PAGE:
The thing most people do not understand about classical (and art music in general) is that it is fundamentally different from entertainment music (pop, hiphop, rock+derivatives, EDM) in that it is a piece of art rather than a soundtrack for dancing or a means of passing time on a bus ride.

The equivalent of listening to art music in the same way as to entertainment music is going to an art gallery and masturbating in front of the paintings.

So in order to understand a different kind of music I would recommend listening to it as an active, primary instead of a passive, background activity.

Anonymous said...

In the last comment I implied that downloading the music to your ipod and "giving it a try" means listening to it as background music (as that is what i use my mp3 player for). sorry if I'm wrong ;)

Daniel Koontz said...

I agree with you on how classical music usually requires active listening rather than passive listening, although some types of classical music (perhaps compositions by Haydn or Telemann would be good examples) can be listened to passively as well.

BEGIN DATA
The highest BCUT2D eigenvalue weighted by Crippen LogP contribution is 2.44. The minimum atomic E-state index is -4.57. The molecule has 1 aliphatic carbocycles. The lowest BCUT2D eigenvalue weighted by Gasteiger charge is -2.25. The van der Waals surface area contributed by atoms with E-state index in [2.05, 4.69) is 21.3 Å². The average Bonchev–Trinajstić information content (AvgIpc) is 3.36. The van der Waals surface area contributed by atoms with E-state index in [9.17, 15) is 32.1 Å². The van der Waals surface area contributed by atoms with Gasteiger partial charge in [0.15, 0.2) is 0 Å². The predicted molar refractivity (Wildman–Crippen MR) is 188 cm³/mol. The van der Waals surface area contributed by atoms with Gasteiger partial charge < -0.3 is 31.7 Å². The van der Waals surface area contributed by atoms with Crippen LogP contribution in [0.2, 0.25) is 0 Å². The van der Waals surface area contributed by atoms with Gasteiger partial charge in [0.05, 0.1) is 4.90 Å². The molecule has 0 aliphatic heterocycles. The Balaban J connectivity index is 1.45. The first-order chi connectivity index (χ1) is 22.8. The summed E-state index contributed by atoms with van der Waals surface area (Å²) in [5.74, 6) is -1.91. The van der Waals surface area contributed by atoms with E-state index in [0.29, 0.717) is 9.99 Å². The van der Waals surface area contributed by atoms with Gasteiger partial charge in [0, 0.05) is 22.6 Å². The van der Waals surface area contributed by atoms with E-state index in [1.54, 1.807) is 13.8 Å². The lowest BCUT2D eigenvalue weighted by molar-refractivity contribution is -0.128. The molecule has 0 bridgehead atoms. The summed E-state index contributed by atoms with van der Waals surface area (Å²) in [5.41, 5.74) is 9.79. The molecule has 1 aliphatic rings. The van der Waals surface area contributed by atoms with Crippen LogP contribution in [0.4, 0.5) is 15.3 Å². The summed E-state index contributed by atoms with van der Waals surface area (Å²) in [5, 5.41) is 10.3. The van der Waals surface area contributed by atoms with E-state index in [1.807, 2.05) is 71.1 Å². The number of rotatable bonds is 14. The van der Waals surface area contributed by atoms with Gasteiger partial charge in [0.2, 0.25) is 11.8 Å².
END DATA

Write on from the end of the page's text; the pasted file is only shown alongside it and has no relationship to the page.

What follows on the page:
But I don't agree with you on wondering what's wrong with that quote. The simple fact that you needed to rephrase it to make it (somewhat more) comprehensible proves my point.

Thanks for reading and commenting!


Mumsicles said...

I appreciate any efforts to make "classical" music more approachable. It is possible to learn just enough, perhaps just enough to know how little you know, to be able to glean something from listening.
My years learning about this music were gratifying, but came at the expense of learning about a lot of other things. Sure, I'd love for my children to have the grounding in classical that I received, but if they have to do "classic lite", so be it.
There will always be snobs in any field, but there are also people such as Blogger Dan who will share their knowledge willingly and without disdain.
Sister Les

peskypesky said...

pretty much all you have to say about a piece is either "it sucks" or "it rules". everything else is superfluous, self-serving drivel.

Daniel said...

Good one peskypesky. And not printing all that self-serving drivel would be better for the environment too, wouldn't it? Would save a lot of trees.

Thanks for reading!